For the ordinally scaled image quality (4 point scale), multinomial regression analysis was used based on generalized estimation equations (GEEs) taking into account multiple observations per patients (several segments within a patient) and repeated measurements by up to five readers of the same observational unit. GEEs are the standard method to analyse data with multiple measures in a single patient as in our study. It takes into account the correlation between observations within the same patient and therefore provides most appropriate summary statistics. Independence was used as working correlation matrix and a cumulative logit function as link function. The hypotheses were defined as follows: H0: DistributiongroupA = DistributiongroupB vs. H1: DistributiongroupA ≠ DistributiongroupB. The dichotomized image quality (diagnostic yes/no) was analyzed using logistic regression analysis based on GEEs as well as the modified adjusted Chi-square approach  also taking into account the correlations between observational units within a patient and multiple assessments per unit. Again in the GEEs independence was used as working correlation matrix. The hypotheses were defined as follows. H0: PgroupA = PgroupB vs. H1: PgroupA ≠ PgroupB..
Basis for the sample size considerations was the dichotomized endpoint in a parallel group design. The power considerations were done for a fixed sample size of 40 patients with 20 per group. In addition, the sample size was calculated to reach a power of about 83%, i.e. more than 80%. Basic assumptions for the differences between the groups were gained from the across reader analysis of three vessel segments by all five readers with proportions of 96% vs. 86% of segments with diagnostic image quality. The ratio between groups was set to 1:1. The power considerations were done by simulation studies of 1000 runs each, simulating studies based on the results of the average across the five readers’ assessments for between one and four observational units per patient. The more conservative approach (GEE or modified adjusted Chi²-test) was used for the simulation. Two-sided p-values < 0.05 were regarded as statistically significant. A flow chart of the analyses can be found in Fig. 1.
Statistical calculations were done with software SAS Version 9.2 (SAS Institute Inc., Cary, NC, USA).
All contrast agent administrations were performed without complications. No adverse events were observed.
For image quality analysis 680 judgments ([20 × 17]×2) were made in total by each reader; 310 vessel segments were assessed in group 1 (gadobutrol), 281 vessel segments were assessed in group 2 (gadoterate meglumine). In group 1, 30 vessel segments could not be assessed whereas in group 2 59 vessel segments were not assessable. For all readers the overall median value was 4 for gadobutrol whereas gadoterate meglumine revealed a lower overall median value of 3 (Table 3). Figure 2 illustrates an example for image quality achieved with gadoterate meglumine and gadobutrol, respectively. With all 17 segments and five readers, the proportions of segments with diagnostic image quality across readers was found to be 0.97 (95% CI = (0.94; 0.99)) for gadobutrol and 0.78 (95% CI = (0.70; 0.86)) for gadoterate meglumine leading to a difference of 0.19 (95% CI = (0.10; 0.27)). This difference was already highly significant (p < 0.0001). Also each reader’s assessment showed a highly significant difference when evaluated separately.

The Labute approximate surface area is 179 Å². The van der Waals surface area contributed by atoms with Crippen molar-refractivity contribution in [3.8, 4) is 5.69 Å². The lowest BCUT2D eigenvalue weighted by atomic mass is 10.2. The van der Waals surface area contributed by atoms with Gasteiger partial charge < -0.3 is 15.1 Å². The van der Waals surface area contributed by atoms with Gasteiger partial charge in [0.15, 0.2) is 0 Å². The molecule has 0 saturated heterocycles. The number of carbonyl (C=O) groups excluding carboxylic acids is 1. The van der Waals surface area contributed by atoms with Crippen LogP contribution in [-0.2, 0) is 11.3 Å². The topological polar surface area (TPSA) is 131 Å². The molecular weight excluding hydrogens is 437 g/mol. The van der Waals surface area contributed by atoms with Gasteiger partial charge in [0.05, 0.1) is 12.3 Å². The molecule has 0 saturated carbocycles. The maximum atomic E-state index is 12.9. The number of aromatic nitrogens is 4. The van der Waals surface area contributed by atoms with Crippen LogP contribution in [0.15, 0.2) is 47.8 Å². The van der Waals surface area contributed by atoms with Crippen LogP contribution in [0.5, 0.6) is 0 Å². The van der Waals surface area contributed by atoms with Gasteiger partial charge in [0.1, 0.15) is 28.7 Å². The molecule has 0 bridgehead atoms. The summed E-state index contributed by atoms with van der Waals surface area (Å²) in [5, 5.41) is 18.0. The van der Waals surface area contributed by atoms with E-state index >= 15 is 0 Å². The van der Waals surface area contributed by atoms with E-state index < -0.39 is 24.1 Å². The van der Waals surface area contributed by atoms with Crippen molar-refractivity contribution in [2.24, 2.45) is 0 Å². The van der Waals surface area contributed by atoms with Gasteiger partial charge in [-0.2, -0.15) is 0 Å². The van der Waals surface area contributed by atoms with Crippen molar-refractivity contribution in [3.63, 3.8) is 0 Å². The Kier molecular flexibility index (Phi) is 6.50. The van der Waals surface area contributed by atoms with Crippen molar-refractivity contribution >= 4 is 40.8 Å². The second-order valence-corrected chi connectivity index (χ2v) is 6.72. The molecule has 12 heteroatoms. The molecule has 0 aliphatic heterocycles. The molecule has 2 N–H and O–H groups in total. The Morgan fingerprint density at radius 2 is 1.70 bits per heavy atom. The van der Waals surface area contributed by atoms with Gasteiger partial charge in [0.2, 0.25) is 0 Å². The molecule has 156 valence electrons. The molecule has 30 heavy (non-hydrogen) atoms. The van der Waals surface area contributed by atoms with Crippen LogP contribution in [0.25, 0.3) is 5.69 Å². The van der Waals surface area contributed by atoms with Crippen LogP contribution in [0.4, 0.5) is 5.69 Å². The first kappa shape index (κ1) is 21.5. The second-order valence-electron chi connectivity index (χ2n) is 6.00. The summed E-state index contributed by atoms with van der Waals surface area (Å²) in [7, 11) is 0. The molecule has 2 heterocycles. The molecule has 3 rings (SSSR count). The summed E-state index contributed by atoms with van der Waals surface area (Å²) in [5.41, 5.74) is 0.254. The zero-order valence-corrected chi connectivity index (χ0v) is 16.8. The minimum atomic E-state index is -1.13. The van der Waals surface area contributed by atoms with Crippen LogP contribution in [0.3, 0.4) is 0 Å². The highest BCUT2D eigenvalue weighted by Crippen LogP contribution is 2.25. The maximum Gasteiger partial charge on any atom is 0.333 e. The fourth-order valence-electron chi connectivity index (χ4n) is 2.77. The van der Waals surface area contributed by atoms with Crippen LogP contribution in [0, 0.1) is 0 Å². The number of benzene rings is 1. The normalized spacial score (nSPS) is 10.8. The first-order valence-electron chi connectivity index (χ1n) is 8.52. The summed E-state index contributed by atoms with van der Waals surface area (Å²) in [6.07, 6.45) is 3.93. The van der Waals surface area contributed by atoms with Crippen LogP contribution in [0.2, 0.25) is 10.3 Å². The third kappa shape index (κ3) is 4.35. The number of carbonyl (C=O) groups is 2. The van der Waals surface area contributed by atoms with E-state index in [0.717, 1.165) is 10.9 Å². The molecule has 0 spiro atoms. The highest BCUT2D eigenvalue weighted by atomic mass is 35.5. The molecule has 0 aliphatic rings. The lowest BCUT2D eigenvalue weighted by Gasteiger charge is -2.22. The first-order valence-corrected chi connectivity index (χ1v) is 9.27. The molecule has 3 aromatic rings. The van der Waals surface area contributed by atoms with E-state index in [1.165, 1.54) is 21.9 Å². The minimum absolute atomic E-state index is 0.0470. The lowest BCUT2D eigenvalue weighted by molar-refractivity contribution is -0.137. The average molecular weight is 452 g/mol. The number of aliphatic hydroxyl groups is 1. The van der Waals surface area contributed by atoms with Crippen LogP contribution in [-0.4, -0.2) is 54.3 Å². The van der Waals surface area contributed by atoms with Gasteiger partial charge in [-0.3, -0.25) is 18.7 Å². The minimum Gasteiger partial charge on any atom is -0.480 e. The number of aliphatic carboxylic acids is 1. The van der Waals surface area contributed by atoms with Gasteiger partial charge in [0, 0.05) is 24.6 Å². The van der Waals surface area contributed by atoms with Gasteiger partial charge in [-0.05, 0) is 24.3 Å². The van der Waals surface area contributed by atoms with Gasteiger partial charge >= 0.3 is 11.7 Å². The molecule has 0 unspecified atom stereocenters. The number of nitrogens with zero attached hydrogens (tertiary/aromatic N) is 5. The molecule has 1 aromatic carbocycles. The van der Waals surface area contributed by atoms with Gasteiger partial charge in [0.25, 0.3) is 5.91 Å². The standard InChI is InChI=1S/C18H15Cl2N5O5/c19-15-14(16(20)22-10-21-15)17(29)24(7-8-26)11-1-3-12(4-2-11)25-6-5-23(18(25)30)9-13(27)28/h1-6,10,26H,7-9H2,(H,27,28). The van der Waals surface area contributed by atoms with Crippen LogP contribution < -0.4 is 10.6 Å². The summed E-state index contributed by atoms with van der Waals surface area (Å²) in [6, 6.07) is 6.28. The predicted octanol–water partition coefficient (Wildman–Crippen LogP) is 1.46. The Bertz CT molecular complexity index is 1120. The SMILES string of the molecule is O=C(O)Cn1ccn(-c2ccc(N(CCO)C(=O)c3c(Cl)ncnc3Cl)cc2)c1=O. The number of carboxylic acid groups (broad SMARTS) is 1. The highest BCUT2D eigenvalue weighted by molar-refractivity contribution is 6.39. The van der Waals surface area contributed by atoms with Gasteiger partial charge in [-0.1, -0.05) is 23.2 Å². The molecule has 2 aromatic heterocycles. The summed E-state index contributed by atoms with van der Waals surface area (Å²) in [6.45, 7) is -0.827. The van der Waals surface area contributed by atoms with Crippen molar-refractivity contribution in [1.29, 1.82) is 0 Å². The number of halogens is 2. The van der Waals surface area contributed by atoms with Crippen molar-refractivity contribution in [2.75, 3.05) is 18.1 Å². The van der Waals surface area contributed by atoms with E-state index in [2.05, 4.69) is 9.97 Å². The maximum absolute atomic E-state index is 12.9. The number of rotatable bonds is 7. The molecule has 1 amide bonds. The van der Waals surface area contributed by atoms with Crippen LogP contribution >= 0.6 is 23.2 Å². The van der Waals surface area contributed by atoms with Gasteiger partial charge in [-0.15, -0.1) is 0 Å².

To evaluate the effect of different numbers of readers on the significance and power, we restricted the analysis to three segments, where the difference between the contrast agents was less dominant. The statistical significances for the ordinal (4 point scale) and dichotomized image quality (diagnostic yes/no) on the three segments per patient are summarized in Tables 4 and 5. For the ordinal endpoint, again the differences were significant in all scenarios, even with any single reader assessment. For the binary endpoint, with one reader assessment, only in 1 of 5 cases (20%), significance was reached, with two readers in 4 of 10 cases (40%), with three readers in 6 of 10 cases (60%), with four readers in 4 of 5 cases (80%) and with all five readers. The GEE approach for binary data was found to be slightly more conservative compared to the adjusted modified Chi²-test as the p-values in the GEE analysis were found to be slightly higher in all scenarios analyzed. Therefore the GEE approach was used for the simulation study on power and sample size.
In Figs. 3 and 4 the power and sample size considerations are summarized for two, three, and four observational units per patient. For a sample size of 40 and 3 units per patient, the power starts at 29% for a single reader and increased to 79% when five readers would be included into the study, see Fig. 4. The required sample size for a power of about 83% consequently decreased from 120 to 44 for one and five readers, respectively (Fig. 3). Overall, the required number of patients needed for the analysis can be reduced by increasing the number of observational units per patient where possible (e.g. eight liver segments instead of two liver lobes per patient) and/or by increasing the number of readers assessing all images. With an intra-individual comparison design, where the contrast agents would be applied in a paired fashion, the power is already close to 80% with one reader and 40 patients and reaches 96% with 2 readers. In this example, the required sample size is also much lower than in an inter-individual comparison study leading to sample sizes below 20 when including more then 2 readers.
Several publications exist on sample size considerations for multi-reader, multi-case receiver operating characteristic (ROC) studies and how to choose/reduce the number of readers [10, 11]. To our knowledge, our study is the first to demonstrate the effect of different numbers of independent and blinded readers on the statistical significance and power of image quality evaluation based on the comparison of two different GBCAs for peripheral MRA. Since image quality of the two contrast agents was so different, we restricted the analysis to three vessel segments with minor differences to evaluate significance and power of the study design. Another reason was that GEEs should only be used with cluster sizes of four or less.